This application is related to U.S. Provisional Patent Application No. 60/442,385, filed on Jan. 24,2003, entitled “Process and Apparatus for Microwave Desorption of Hydrogen and Other Elements from Carbon Nanotubes”, the entire contents of which are incorporated herein by this reference. The Applicant hereby claim the benefits of this earlier pending provisional application under 35 U.S.C. Section 119(e).
 Because there are a variety of problems associated with the use of fossil fuels, most notably finite supply, pollution and production of greenhouse gases, hydrogen is viewed as a potential source of energy. Hydrogen bums cleaner and produces more energy per unit mass than any of the fossil fuels. However, there are a variety of problems inherent in the use of hydrogen as a fuel. These problems include extreme volatility, gas expansion, and the lack of safe storage techniques.
 There have been a variety of different avenues of research of hydrogen storage systems intended for use in the vehicle market. These methods include physical storage via compression of liquefied gas; chemical storage in a non-reversible hydrogen carrier; reversible metal and chemical hydride batteries; and gas adsorbed onto solids. Regardless of the storage medium two objectives are frequently cited in order for a method of hydrogen storage to be attractive to the automobile industry: (1) 6.5% of the overall weight of the storage system must be hydrogen and (2) 62 kg of hydrogen must fit in a cubic meter. A significant problem that occurs in vehicles utilizing liquid hydrogen under pressure is that liquid hydrogen will evaporate at approximately 1% per day and as much as 30% at the time of re-fueling. Also, a large layer or layers of insulation is required to keep the hydrogen at the 20 Kelvin. Automobiles using these high pressure storage systems also require a large amount of energy input in order to achieve the pressurization of the fuel at the time of re-fueling. There are also a number of safety problems that arise from the high pressure storage of hydrogen.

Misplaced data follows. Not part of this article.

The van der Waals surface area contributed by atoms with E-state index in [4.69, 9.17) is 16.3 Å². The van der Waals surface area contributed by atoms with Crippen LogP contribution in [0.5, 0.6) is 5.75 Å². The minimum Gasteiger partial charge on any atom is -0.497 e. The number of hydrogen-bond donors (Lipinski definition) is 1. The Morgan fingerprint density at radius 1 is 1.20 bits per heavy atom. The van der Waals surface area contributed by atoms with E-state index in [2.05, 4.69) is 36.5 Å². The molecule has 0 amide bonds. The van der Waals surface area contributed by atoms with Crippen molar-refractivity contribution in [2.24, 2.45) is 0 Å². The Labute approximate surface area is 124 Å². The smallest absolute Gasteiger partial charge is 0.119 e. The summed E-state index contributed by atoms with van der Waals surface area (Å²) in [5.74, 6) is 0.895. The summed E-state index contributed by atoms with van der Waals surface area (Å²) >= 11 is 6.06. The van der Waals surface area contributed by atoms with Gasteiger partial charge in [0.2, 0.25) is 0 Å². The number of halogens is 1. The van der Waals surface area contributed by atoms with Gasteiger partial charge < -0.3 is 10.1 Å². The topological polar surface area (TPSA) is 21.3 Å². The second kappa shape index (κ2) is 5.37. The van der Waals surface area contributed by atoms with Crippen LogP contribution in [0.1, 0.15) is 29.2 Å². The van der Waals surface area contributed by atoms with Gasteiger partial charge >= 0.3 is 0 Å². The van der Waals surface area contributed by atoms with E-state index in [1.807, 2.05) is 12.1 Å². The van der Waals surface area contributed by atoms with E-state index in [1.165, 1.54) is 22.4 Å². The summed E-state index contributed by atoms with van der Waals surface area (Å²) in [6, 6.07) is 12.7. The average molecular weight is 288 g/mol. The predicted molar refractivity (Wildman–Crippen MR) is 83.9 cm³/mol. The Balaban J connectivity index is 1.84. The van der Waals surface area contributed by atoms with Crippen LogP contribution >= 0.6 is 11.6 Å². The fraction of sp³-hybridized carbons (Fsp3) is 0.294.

Hydride cells reduce the danger level of fuel cells which employ liquid hydrogen under pressure. However, these systems suffer from several disadvantages. They require a large amount of energy to desorb the hydrogen from the system. This high desorption energy reduces the overall efficiency of the engine. Fuel cell systems with these hydride cells while safe, may not see commercial use due to these two disadvantages. Hydride systems have seen production in a type of hybrid engine that employs a small fuel cell to power the automobiles engine at times of low energy consumption and an internal combustion engine during times of high power requirements.
 Most conventional hydrogen storage techniques have proven to be too bulky for commercialization. Advantageously, carbon nanotubes have been shown to overcome the storage difficulties as they can hold a large amount of hydrogen for their mass in a safe manner. However, one disadvantage of using carbon nanotubes as a storage medium has been the difficulty in removing hydrogen from the carbon nanotubes.
 Carbon Nanotubes
 Carbon nanotubes fall into two major groups, multi-walled carbon nanotubes (“MWNTs”) and single-walled carbon nanotubes (“SWNTs”). There are a variety of techniques for fabricating SWNTs. Each of these fabrication techniques causes subtle yet important differences in the resulting nanotubes. These differences include changes in length and diameter, and as a result of these, the aspect ratio (defined as length/diameter). The aspect ratio can change by several orders of magnitude and alter the response of the nanotubes to electromagnetic waves. SWNTs are known to form into “ropes” or bundles.
 Fabrication and Purification
 The first synthesis of carbon nanotubes was a by-product of the arc-discharge method in the fabrication of fullerenes. Their current methods of production are quite varied. These methods include arc-discharge, laser ablation, catalytic hydrocarbon decomposition and carbon monoxide disproportionation to carbon nanotubes plus carbon dioxide (HiPco Process). The MWNTs are made up of 2 to 50 concentric graphitic layers and have diameters in the range of 10 to 100 nanometers (“nm”). The SWNT is much thinner with diameters from 0.5 to 1.8 nm.